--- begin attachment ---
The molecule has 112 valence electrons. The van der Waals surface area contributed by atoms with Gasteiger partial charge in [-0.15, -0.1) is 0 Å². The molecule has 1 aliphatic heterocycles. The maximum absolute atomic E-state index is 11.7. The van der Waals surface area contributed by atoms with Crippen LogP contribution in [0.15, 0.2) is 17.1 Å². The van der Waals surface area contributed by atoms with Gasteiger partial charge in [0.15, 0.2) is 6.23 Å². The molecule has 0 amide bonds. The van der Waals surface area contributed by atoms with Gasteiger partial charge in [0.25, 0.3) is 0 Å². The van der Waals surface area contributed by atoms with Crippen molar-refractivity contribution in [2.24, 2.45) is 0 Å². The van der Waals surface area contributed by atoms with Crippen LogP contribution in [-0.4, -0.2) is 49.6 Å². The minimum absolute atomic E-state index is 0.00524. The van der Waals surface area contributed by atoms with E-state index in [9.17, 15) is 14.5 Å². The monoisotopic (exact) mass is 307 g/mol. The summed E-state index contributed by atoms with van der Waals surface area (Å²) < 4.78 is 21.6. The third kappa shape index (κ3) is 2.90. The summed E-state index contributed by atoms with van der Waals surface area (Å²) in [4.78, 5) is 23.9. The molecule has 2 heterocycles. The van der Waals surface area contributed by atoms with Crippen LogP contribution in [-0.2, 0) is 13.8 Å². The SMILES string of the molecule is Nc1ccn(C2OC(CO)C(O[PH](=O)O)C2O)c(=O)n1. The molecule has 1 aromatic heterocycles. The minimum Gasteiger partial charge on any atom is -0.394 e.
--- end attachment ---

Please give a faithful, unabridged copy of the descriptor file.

The molecule has 112 valence electrons. The van der Waals surface area contributed by atoms with Gasteiger partial charge in [-0.15, -0.1) is 0 Å². The molecule has 1 aliphatic heterocycles. The maximum absolute atomic E-state index is 11.7. The van der Waals surface area contributed by atoms with Crippen LogP contribution in [0.15, 0.2) is 17.1 Å². The van der Waals surface area contributed by atoms with Gasteiger partial charge in [0.15, 0.2) is 6.23 Å². The molecule has 0 amide bonds. The van der Waals surface area contributed by atoms with Gasteiger partial charge in [0.25, 0.3) is 0 Å². The van der Waals surface area contributed by atoms with Crippen molar-refractivity contribution in [2.24, 2.45) is 0 Å². The van der Waals surface area contributed by atoms with Crippen LogP contribution in [-0.4, -0.2) is 49.6 Å². The minimum absolute atomic E-state index is 0.00524. The van der Waals surface area contributed by atoms with E-state index in [9.17, 15) is 14.5 Å². The monoisotopic (exact) mass is 307 g/mol. The summed E-state index contributed by atoms with van der Waals surface area (Å²) < 4.78 is 21.6. The third kappa shape index (κ3) is 2.90. The summed E-state index contributed by atoms with van der Waals surface area (Å²) in [4.78, 5) is 23.9. The molecule has 2 heterocycles. The van der Waals surface area contributed by atoms with Crippen LogP contribution in [-0.2, 0) is 13.8 Å². The SMILES string of the molecule is Nc1ccn(C2OC(CO)C(O[PH](=O)O)C2O)c(=O)n1. The molecule has 1 aromatic heterocycles. The minimum Gasteiger partial charge on any atom is -0.394 e.